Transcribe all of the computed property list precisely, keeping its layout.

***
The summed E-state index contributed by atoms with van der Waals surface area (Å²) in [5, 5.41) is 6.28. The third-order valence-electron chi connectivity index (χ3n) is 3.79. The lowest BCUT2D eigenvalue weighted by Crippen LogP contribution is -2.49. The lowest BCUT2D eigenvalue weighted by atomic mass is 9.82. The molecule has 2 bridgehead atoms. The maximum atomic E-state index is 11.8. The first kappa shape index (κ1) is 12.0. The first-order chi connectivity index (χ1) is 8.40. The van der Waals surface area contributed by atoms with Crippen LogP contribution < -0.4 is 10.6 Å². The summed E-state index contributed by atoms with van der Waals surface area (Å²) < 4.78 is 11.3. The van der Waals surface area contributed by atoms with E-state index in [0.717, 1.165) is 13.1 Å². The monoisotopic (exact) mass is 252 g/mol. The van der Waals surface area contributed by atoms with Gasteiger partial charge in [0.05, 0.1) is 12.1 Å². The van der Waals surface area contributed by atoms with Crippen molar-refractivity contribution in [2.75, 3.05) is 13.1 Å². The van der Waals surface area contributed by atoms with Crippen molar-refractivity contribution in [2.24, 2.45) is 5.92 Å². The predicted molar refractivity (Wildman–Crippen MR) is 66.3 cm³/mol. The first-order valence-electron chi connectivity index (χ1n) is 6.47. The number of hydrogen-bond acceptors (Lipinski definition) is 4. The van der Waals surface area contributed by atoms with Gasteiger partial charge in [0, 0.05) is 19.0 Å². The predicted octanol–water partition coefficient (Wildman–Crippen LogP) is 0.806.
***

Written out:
The summed E-state index contributed by atoms with van der Waals surface area (Å²) in [5, 5.41) is 6.28. The third-order valence-electron chi connectivity index (χ3n) is 3.79. The lowest BCUT2D eigenvalue weighted by Crippen LogP contribution is -2.49. The lowest BCUT2D eigenvalue weighted by atomic mass is 9.82. The molecule has 2 bridgehead atoms. The maximum atomic E-state index is 11.8. The first kappa shape index (κ1) is 12.0. The first-order chi connectivity index (χ1) is 8.40. The van der Waals surface area contributed by atoms with Crippen LogP contribution < -0.4 is 10.6 Å². The summed E-state index contributed by atoms with van der Waals surface area (Å²) < 4.78 is 11.3. The van der Waals surface area contributed by atoms with E-state index in [0.717, 1.165) is 13.1 Å². The monoisotopic (exact) mass is 252 g/mol. The van der Waals surface area contributed by atoms with Gasteiger partial charge in [0.05, 0.1) is 12.1 Å². The van der Waals surface area contributed by atoms with Crippen molar-refractivity contribution in [2.75, 3.05) is 13.1 Å². The van der Waals surface area contributed by atoms with Crippen molar-refractivity contribution in [2.24, 2.45) is 5.92 Å². The predicted molar refractivity (Wildman–Crippen MR) is 66.3 cm³/mol. The first-order valence-electron chi connectivity index (χ1n) is 6.47. The number of hydrogen-bond acceptors (Lipinski definition) is 4. The van der Waals surface area contributed by atoms with Gasteiger partial charge in [0, 0.05) is 19.0 Å². The predicted octanol–water partition coefficient (Wildman–Crippen LogP) is 0.806.